Thinking About School Choice Long Term

Yesterday, Kristen Graham of the Philadelphia Inquirer posted a story entitled “Study finds high school choice ‘an illusion’.”

There is a pretty vibrant (and in some cases heated and profane) debate about this article happening in the Philadelphia Speaks Forum.  I am evaluating elementary school options for my kids, and I wrote about my own anxiety around sticking with the School District of Philadelphia with regards to the uncertainty of what comes after elementary school.  Here is the two sentence summary of that post:  If my family moves to the suburbs, we have a prescribed school path that we know will provide excellent schools for my kids.  If my family selects an elementary school in Philadelphia, we will just have to go through the process again for high school, possibly even for middle school, with no certainty of being satisfied with the options.

Ultimately this article doesn’t change my thought process much.  I am definitely in favor of school improvement, who isn’t?  I am disturbed by the inequality inherent in the Philadelphia school system, but right now I am most occupied by the priorities of my family.  I am concerned that my children won’t be able to get into their preferred school choice.

Graham reports that overall, about 70 percent of district eighth graders apply for admission to a school other than their local high school, but only 45 percent of them end up attending the special schools.  I am neither an expert or activist one way or another on school choice.  But it strikes me that if 45 percent Read the rest of this entry »


K Through What?

I am having trouble getting my head around the organizational breakdown of elementary schools in the School District of Philadelphia.  Some are K-5, others K-8.  For students who go to a K-5 school, are they expected to go to a private school, a “Special Admission” a.k.a. ‘magnet’ school like Masterman (starts at grade 5), or transfer to an elementary school that offers up to 8th grade?  At the elementary schools that go to grade 8, will there be a noticeable drop-off in educational quality after grade 5 because the best kids go elsewhere?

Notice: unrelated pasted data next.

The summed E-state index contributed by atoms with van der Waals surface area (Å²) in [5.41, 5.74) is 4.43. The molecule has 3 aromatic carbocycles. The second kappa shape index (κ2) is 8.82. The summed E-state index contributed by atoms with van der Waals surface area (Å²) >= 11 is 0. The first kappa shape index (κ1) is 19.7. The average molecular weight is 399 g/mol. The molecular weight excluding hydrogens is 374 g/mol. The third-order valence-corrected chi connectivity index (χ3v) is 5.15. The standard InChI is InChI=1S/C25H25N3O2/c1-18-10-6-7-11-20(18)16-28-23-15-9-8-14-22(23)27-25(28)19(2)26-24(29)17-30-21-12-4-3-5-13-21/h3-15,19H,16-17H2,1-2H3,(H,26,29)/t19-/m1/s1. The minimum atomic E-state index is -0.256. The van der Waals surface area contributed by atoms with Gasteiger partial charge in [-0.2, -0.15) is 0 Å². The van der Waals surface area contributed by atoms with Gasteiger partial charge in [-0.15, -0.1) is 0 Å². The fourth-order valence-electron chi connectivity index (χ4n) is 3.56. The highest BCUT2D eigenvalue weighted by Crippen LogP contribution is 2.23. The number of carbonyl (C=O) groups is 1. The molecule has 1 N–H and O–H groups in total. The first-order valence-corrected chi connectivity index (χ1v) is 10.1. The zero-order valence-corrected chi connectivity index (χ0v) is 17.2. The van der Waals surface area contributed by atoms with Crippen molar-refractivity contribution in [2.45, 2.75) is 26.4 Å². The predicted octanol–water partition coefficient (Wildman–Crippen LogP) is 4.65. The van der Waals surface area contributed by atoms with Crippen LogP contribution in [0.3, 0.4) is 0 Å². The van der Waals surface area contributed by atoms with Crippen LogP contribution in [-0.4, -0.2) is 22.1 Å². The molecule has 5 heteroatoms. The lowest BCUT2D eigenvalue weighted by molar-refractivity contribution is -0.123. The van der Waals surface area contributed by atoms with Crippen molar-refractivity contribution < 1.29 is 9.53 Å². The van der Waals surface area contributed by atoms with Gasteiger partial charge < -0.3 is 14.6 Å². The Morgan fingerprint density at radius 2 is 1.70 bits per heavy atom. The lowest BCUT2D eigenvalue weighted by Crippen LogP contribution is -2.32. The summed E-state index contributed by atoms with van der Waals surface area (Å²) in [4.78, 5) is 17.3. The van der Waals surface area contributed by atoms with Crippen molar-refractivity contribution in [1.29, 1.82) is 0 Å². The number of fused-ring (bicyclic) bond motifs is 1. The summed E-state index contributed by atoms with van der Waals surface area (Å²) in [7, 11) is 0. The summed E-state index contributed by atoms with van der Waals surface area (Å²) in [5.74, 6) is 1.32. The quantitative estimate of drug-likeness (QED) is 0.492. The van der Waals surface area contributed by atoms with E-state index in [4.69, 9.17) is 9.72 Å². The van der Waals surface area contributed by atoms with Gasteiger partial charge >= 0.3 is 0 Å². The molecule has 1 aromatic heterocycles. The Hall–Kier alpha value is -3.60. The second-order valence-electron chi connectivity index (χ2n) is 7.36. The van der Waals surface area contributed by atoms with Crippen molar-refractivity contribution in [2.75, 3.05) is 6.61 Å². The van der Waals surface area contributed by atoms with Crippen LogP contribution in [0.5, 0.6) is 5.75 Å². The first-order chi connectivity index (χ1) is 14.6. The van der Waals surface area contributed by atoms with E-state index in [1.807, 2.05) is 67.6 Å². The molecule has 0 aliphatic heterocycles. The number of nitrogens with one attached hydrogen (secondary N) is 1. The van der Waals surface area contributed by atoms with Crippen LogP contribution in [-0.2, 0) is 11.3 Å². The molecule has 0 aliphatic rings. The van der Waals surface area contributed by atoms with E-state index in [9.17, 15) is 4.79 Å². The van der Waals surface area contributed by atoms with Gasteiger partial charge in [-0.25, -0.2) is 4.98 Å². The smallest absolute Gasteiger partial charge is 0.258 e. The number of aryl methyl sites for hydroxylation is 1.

This whole line of questioning regarding the Philadelphia School District inevitably leads to questions about high schools, because unlike most suburban districts and many private schools where the elementary to high school path is prescribed, the various city high school educational paths require a whole new set of choices that have to be made.  What is the difference between a “Special Admission” high school (like Masterman) and a “Citywide Admission” high school like Constitution or Swenson (both start at grade 9)?  If, like me, you are new to the different types of schools in Philly, here’s some information about the different types of Philadelphia high schools from the source.

Types of High Schools
The School District of Philadelphia has three types of high schools: special admission high schools, citywide admission high schools, and neighborhood high schools. All eighth grade students must fill out a high school application for up to five (5) schools or programs of any type in any combination.

Students complete the application by checking off that they plan to attend their neighborhood/ feeder high school or by listing school/program name and code number in order of preference from 1 (first choice) to 5 (fifth choice). Students who are not accepted to their chosen schools or programs will be eligible to attend their neighborhood high schools.

Students with disabilities and English Language Learners are encouraged to apply to special admission and citywide admission high schools. Admission criteria may be waived for those students who, given accommodations, may be successful in requested schools, as determined by the appropriate school teams.
Neighborhood High Schools
These thirty-two (32) high schools have open admission to students who attend a grade eight school that is within the feeder pattern. Students from outside of the feeder pattern may apply. However, admission is based upon space availability and selection is made by computerized lottery.
Citywide Admission High Schools
These twelve (12) high schools have admissions criteria. Students citywide may apply. Generally, in order to be eligible for the lottery, they must meet three of four criteria: grades of A, B, or C on the most recent final report card; no more than 10 absences, no more than 5 latenesses; no negative disciplinary reports on the most recent final report card. Students may have to attend an on-site interview. Exceptions are Constitution High School, PMA Elverson, PMA Leeds and High School of the Future.
Special Admission High Schools
These nineteen (19) high schools are “magnet schools,” each with its own set of admissions criteria related to attendance, punctuality, behavior, grades, and standardized test scores. Students citywide may apply to these special admission high schools. However, it is strongly recommended that you review the set of admissions criteria and your own scholastic record prior to applying.

Lots of open questions still.  If I had found answers to all of my questions, this post would have required 10,000 words.  Definitely more on this topic in the weeks and months to come.